Emergency management officials urge Summit County homeowners to prepare for spring flooding

Burned logs float in the Colorado River after a flash flood caused a major debris slide in Glenwood Canyon, bringing rocks, mud and debris into the river July 22, 2021. Federal Emergency Management Agency officials urge Colorado homeowners to purchase flood insurance as scorched earth from wildfires will likely contribute to floods.
Chelsea Self/Glenwood Springs Post Independent

As mud season approaches, emergency preparedness officials are urging Colorado homeowners to revisit their flood insurance plans.

Although Colorado isn’t typically known for flooding, that doesn’t mean it isn’t a threat. The continued rise in wildfires over the past few years have led to more frequent floods and mudslides, which are often caused by rain on scorched earth.

Those mudslides can lead to debris and water flowing into buildings down the slope of burn sites, said Diana Herrera, a regional flood insurance specialist with the Federal Emergency Management Agency’s Region 8 office in Denver.

“When those wildfires hit, it changes the soil composition to the point where it doesn’t absorb water,” she said. “Any rain that comes down just runs off like it does concrete.”

Because of the impact of wildfires, it’s important for people to be prepared for a flood. The best way to do that is to purchase flood insurance, Herrera said.

FEMA offers up to $250,000 in property as well as $100,000 in content flood insurance through the National Flood Insurance Program. Often that’s not enough for Summit County homeowners, whose properties are valued at much more than $250,000. Herrera said the best course for people with high property values is to purchase additional insurance on the private market.

Doug Berg, a Summit County insurance agent, said the best first step for a person to take when looking to buy flood insurance is to reach out to their current home insurance provider.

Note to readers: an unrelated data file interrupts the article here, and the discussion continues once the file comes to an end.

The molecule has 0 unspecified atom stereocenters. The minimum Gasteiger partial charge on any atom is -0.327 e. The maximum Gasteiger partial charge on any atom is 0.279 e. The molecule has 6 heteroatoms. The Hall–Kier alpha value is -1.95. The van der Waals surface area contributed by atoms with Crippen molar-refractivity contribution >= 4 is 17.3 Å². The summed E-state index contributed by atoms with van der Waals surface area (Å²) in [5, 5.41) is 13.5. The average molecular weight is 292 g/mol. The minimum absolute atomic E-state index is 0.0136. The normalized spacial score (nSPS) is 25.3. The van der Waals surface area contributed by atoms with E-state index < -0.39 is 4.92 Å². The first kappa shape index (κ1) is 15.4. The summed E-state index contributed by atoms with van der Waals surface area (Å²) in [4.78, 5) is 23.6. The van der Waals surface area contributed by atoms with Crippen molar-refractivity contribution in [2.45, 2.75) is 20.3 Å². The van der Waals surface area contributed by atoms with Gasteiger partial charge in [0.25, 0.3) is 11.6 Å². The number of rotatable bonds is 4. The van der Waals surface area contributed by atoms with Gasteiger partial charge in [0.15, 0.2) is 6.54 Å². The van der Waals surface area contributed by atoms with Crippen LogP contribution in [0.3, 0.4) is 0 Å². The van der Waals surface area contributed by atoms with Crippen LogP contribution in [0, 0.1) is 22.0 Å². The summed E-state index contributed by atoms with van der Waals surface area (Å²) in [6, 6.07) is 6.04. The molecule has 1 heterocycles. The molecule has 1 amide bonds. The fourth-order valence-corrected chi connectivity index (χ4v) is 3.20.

“Just based upon where they live and what flood zone they fall into, rates can vary dramatically,” Berg said.

In October, FEMA implemented new flood insurance rules, called Risk Rating 2.0, which evaluate properties based on around 15 characteristics. The goal is to assess the individual risks a property faces rather than lumping all properties in a certain flood plain into one insurance rate, Herrera said.

The new rating system means different rates for each property owner. Herrera said 60% of Colorado homeowners saw their insurance costs decrease under the new rules.

“What we have done with Risk Rating 2.0 is instead of getting together a global type of rating system, (we’re) bringing it into the individual risk,” Herrera said.

It’s also important to keep in mind that flood insurance policies don’t start coverage until 30 days after they are purchased. So homeowners should think ahead if they’re interested in buying flood insurance plans, FEMA spokesperson Phil Wernisch said.

While insurance is important, there are other ways Summit County residents can prepare for floods. As with wildfires, it’s important for residents to make an evacuation plan.

Included in the evacuation plan should be a designated location for important documents so they are easy to grab as well as an identified second location for anyone who is not at the home at the time of the disaster, Herrera said. It’s also important for homeowners to create an inventory list of all the items in their house and save that list in a secure location so they can refer to it when doing insurance claims later.

“Make sure somebody has a copy of your inventory,” Herrera said. “I can tell you, when something happens, you are not going to remember: How many towels did I have? How many pots and pans did I have? How many shoes are in my closet?”

As the snow begins to melt, property owners can also do a number of things to prepare their homes for floods. Herrera suggested creating a ring around the property’s building without debris or trees to create space for when there’s water runoff. It’s also important to clear old leaves and pine needles from rain gutters and ensure sump pumps are working properly with a backup generator or batteries.

FEMA provides more information on how to prepare for disasters at Ready.gov, Herrera said.